The idea emerged in part because of her accent. Matthew was born in England, moved to India after 10 years, and is now in the United States.

“People can’t place where [my accent] is from,” she wrote in an email to “In the United States, people often ask me ‘What am I?’ and if I say Indian, I often have to clarify that I am an Indian from India and not a Native American.”

Her show plays on this confusion, and also on the perceptions of those not in the majority community.

You can take a look at some of her work here.

A fascinating piece on ethnography, actor network theory, and the extended body of Stephen Hawking. The author, Hélène Mialet,  undertook 10 years of ethnographic study on Hawking, which included interviews and observations of Hawking, his students, his caregivers and his colleagues. In her own words:

traced and made visible the coordination and articulation of complex collective bodies composed of humans and machines that produce—and indeed, are—an individual. Thus, if Hawking has a body, he also has a multiplicity of collective bodies of which he is at once an element and a product: this is why I titled my book Hawking Incorporated.

The idea of a collective body, or, in Mialet’s terms, a distributed-centered subject, fundamentally destabilizes the notion of the autonomous, rational individual. It also destabilizes the notion of individual genius (which apparently got Mialet into some hot water over at the Daily Mail). What would happen, she wonders, if we were to take up this notion? How might we understand ourselves – and others – differently?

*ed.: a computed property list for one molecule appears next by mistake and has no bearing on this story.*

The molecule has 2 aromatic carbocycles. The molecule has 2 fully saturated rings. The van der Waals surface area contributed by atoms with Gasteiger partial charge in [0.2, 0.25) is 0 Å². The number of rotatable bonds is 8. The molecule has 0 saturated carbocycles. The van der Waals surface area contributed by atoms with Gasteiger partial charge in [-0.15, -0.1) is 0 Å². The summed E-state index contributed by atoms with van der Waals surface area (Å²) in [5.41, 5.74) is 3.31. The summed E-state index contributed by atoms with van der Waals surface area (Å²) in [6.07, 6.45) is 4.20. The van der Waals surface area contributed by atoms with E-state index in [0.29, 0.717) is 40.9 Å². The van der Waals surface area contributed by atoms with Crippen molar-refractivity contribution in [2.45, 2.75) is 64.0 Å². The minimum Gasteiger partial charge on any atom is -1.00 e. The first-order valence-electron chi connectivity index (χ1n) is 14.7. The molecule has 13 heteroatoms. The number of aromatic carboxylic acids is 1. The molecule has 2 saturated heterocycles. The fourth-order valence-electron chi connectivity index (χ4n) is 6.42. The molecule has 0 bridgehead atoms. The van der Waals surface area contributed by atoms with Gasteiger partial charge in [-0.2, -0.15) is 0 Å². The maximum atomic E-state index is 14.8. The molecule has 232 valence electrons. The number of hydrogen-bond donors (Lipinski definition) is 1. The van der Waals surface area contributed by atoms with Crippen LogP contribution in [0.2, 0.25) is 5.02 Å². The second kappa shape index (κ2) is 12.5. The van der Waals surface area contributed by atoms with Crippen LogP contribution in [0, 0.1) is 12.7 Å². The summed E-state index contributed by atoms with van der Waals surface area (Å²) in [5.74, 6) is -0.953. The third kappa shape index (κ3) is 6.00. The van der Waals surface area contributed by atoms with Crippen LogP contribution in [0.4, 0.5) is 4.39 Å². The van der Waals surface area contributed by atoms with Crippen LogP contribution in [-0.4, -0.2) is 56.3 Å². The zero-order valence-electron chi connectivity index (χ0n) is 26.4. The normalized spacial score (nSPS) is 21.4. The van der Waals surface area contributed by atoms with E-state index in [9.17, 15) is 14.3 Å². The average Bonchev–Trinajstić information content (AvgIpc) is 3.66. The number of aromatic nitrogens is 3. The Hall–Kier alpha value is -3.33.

What would happen, then, if we began to think about ourselves, or to represent ourselves, not as individualized disincorporated brains, but as subjects materialized and distributed in a series of overlapping and interconnecting collectivities—that is, as “distributed-centered subjects”? What would happen to our conception not only of the scientific genius, but also of the artistic genius, of the political leader, of the entrepreneurial manager, or the CEO? What would be the impact on our ways of presenting ourselves to other cultures, on our ways of rethinking the distinction between the worker and the leader, the chief and the assistant, the humans and the machines? What would be the significance for this way of approaching the individual for thinking about how we establish salaries and distribute rewards; think about authorship and imagine collaboration; design machines; and more prosaically, how we navigate the world? These questions are at the core of a long-term program of research I propose to explore. I believe they can only be answered on the common ground where philosophy, ethnography, and industrial concerns meet.